Eunyeong Jang, Solbi Kang, Bei Bei, Seockhoon Chung, Michael Gradisar, Michal Kahn, Natalie Barnett, and Sooyeon Suh
Previous studies have suggested that parental cognitions about child's sleep may be an important factor underlying pediatric sleep problems. The current study aimed to (a) develop an assessment tool measuring parental understanding and misperceptions about baby's sleep (PUMBA-Q); (b) validate the questionnaire using self-report and objective sleep measures.
There were 1,420 English-speaking caregivers (68.0% mothers, 46.8% of children being females, mean age 12.3 months), who has completed online self-reported questionnaires. The PUMBA-Q, which was developed for this study, Dysfunctional Beliefs and Attitudes about Sleep (DBAS) and Maternal Cognitions about Infant Sleep Questionnaire (MCISQ) were included to evaluate participant's thoughts on their own or child's sleep. Insomnia Severity Index (ISI) was collected to access participant's subjective insomnia severity. Brief Infant Sleep Questionnaire-Revised (BISQ-R) was used to assess parental-reported child sleep. Auto-videosomnography was used to record child's sleep.
Exploratory factor analysis indicated the best fit with a 4-factor model using 23 items (RMSEA = .039). The four subscales were labeled: (a) Misperceptions about parental intervention; (b) Misperceptions about feeding; (c) Misperceptions about child's sleep; and (d) General anxiety of parents. Internal consistency was adequate (Cronbach's alpha = .86). PUMBA-Q scores were significantly associated with MCISQ (r = .64, p < .01), DBAS (r = .36, p < .01), ISI (r = .29, p < .01), BISQ-R (r = .-49, p < .01), objective child's total sleep time (r = -.24, p < .01) and objective number of parental nighttime visits (r = .26, p < .01).
The results demonstrated that PUMBA-Q 23 is a valid assessment tool for parental cognitions of child sleep. The link between parental cognitions and child sleep highlights the importance of managing parental cognitions about child sleep when treating pediatric sleep problems.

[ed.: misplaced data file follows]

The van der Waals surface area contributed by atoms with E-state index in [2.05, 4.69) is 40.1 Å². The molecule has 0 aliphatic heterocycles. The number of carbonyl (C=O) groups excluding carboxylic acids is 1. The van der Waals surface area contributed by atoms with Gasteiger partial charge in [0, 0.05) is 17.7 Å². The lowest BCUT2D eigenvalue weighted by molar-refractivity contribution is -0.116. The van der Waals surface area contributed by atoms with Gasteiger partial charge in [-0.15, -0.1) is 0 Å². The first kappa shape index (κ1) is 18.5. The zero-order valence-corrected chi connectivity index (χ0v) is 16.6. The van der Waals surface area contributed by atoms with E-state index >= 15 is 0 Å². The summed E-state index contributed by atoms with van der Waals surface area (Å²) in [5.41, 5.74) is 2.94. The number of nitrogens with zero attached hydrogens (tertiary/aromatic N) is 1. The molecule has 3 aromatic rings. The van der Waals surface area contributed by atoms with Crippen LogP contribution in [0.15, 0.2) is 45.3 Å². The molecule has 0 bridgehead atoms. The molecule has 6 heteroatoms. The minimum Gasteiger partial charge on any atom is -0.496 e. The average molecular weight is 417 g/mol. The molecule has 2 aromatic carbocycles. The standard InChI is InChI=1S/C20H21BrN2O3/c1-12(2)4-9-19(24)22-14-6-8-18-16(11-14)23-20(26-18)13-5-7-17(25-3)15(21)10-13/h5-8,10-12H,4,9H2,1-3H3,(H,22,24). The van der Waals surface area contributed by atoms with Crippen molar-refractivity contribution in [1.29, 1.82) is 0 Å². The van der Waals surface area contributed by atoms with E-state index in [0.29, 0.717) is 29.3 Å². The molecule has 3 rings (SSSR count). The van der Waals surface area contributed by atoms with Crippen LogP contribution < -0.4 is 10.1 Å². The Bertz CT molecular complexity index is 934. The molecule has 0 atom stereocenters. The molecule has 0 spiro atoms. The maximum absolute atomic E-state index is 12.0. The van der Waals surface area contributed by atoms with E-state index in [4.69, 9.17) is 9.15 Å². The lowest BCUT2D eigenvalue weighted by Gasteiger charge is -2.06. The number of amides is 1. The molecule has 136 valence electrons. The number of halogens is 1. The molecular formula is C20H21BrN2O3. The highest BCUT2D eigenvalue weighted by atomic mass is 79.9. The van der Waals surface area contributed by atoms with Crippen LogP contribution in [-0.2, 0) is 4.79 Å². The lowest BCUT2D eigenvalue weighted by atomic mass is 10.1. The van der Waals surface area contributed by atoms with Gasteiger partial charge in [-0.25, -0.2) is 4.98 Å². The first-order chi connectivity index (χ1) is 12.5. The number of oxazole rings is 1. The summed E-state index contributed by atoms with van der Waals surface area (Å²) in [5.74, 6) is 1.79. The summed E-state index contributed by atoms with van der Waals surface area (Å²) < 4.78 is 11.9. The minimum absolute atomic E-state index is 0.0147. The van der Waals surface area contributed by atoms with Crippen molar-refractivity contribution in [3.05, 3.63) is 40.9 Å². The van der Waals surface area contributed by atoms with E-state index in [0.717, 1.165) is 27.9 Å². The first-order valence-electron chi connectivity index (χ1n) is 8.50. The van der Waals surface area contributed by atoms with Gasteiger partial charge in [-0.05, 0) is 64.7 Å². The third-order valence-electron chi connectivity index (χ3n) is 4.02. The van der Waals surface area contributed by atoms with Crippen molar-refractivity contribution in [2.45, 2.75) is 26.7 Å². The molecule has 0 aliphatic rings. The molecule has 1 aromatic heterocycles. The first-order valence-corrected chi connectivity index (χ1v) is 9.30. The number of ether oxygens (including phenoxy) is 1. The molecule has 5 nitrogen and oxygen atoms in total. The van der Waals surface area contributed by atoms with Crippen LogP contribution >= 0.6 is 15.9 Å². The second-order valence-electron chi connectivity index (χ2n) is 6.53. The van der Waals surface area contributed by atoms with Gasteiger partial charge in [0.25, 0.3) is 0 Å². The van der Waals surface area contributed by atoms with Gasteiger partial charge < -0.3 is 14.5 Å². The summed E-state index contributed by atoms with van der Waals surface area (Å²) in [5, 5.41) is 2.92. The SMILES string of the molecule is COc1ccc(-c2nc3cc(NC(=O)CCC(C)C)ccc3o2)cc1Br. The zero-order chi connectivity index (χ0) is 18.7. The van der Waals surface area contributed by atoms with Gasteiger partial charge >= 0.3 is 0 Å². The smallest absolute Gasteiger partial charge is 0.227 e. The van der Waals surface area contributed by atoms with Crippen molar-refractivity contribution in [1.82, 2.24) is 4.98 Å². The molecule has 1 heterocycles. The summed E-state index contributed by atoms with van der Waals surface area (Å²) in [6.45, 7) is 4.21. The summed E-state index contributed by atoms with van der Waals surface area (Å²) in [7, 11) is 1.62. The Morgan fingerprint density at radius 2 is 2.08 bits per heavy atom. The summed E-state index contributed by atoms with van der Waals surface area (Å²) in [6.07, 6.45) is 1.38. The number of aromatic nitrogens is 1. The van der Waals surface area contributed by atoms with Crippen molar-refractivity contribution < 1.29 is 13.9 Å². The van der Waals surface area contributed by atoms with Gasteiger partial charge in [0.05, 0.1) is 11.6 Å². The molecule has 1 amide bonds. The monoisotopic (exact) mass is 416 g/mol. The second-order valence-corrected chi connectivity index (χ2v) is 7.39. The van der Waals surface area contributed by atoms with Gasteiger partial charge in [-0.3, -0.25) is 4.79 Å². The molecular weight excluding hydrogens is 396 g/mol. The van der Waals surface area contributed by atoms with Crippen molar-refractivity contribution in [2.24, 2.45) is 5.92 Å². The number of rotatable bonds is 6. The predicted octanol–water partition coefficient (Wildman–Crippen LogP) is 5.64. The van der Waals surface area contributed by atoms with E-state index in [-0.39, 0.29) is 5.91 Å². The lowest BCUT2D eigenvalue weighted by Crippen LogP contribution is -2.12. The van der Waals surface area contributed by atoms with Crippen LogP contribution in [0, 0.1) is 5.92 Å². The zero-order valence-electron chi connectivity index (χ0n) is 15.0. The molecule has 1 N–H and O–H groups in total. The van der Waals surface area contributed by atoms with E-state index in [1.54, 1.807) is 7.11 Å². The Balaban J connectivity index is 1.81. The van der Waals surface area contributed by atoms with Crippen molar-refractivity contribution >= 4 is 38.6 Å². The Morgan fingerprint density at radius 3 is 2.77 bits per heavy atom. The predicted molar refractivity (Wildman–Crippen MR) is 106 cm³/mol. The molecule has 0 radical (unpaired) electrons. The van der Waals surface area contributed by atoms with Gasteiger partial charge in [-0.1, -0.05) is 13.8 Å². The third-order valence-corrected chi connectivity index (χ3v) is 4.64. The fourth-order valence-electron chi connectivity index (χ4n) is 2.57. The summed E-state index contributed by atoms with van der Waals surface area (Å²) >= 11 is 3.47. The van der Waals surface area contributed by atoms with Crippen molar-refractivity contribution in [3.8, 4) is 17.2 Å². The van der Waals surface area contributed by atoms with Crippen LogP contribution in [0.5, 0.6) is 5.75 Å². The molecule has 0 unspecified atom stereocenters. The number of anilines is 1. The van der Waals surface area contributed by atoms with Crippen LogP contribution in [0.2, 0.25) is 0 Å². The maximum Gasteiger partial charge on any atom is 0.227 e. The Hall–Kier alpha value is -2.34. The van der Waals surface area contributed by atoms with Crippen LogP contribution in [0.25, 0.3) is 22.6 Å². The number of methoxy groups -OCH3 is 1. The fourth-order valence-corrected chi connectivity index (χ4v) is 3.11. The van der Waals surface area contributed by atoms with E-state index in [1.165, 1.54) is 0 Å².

Pediatric sleep; assessment tool; auto-videosomnography; parental cognitions; validation.
About the Researchers
The researchers included Eunyeong Jang, Solbi Kang, Bei Bei, Seockhoon Chung, Michael Gradisar, Michal Kahn, Natalie Barnett, and Sooyeon Suh.
- Dr. Michael Gradisar is a Professor and Director and Clinical Psychologist at the Child & Adolescent Sleep Clinic at WINK Sleep in Australia, and the Head of Sleep Science at Sleep Cycle in Sweden. Dr. Gradisar has specialized in the treatment of pediatric sleep problems since 2006. He has provided training to over 420 psychologists throughout Australia on the treatment of pediatric sleep disorders, and published several research studies evaluating the treatment of insomnia and circadian rhythm disorders in children, adolescents and adults. In all, Dr. Gradisar has over 100 publications in peer-reviewed journals, has authored several book chapters, and has presented on sleep-related research and intervention internationally.
- Dr. Michal Kahn is a sleep researcher and licensed clinical psychologist, specializing in pediatric insomnia and sleep development. She is a senior lecturer (assistant professor) at the School of Psychological Sciences at Tel Aviv University, Israel.
- Dr. Natalie Barnett serves as VP of Clinical Research at Nanit. Natalie initiated sleep research collaborations at Nanit and in her current role, Natalie oversees collaborations with researchers at hospitals and universities around the world who use the Nanit camera to better understand pediatric sleep and leads the internal sleep and development research programs at Nanit. Natalie holds a Ph.D. in Genetics from the University of New England in Australia and a Postgraduate Certificate in Pediatric Sleep Science from the University of Western Australia. Natalie was an Assistant Professor in the Neurogenetics Unit at NYU School of Medicine prior to joining Nanit. Natalie is also the voice of Nanit's science-backed, personalized sleep tips delivered to users throughout their baby's first few years.
- Dr. Sooyeon (Aly) Suh is a clinical health psychologist and professor of psychology at Sungshin University, Dept. of Psychology. Broadly, her main interests lie in understanding how behavioral and psychological factors interact with physical health and eventually develop into chronic illness. Her specific interests are in behavioral sleep medicine, especially developing psychological treatments for sleep disorders. She is also very interested in women's mental health issues.